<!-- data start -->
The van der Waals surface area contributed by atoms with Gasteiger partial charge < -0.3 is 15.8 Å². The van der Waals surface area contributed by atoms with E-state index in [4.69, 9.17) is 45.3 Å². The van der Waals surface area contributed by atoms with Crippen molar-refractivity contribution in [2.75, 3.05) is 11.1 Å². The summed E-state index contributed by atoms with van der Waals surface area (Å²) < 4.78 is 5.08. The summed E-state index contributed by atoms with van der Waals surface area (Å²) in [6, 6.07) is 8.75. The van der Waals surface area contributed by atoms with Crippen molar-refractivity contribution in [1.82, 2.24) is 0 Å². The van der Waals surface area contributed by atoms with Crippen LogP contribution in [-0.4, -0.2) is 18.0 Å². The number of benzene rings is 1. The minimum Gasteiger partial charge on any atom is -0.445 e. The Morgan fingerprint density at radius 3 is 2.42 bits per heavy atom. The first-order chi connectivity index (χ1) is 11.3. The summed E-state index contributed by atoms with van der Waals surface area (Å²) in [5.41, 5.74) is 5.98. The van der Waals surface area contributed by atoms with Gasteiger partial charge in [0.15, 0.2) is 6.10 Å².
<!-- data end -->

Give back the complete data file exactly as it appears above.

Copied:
The van der Waals surface area contributed by atoms with Gasteiger partial charge < -0.3 is 15.8 Å². The van der Waals surface area contributed by atoms with E-state index in [4.69, 9.17) is 45.3 Å². The van der Waals surface area contributed by atoms with Crippen molar-refractivity contribution in [2.75, 3.05) is 11.1 Å². The summed E-state index contributed by atoms with van der Waals surface area (Å²) < 4.78 is 5.08. The summed E-state index contributed by atoms with van der Waals surface area (Å²) in [6, 6.07) is 8.75. The van der Waals surface area contributed by atoms with Crippen molar-refractivity contribution in [1.82, 2.24) is 0 Å². The van der Waals surface area contributed by atoms with Crippen LogP contribution in [-0.4, -0.2) is 18.0 Å². The number of benzene rings is 1. The minimum Gasteiger partial charge on any atom is -0.445 e. The Morgan fingerprint density at radius 3 is 2.42 bits per heavy atom. The first-order chi connectivity index (χ1) is 11.3. The summed E-state index contributed by atoms with van der Waals surface area (Å²) in [5.41, 5.74) is 5.98. The van der Waals surface area contributed by atoms with Gasteiger partial charge in [0.15, 0.2) is 6.10 Å².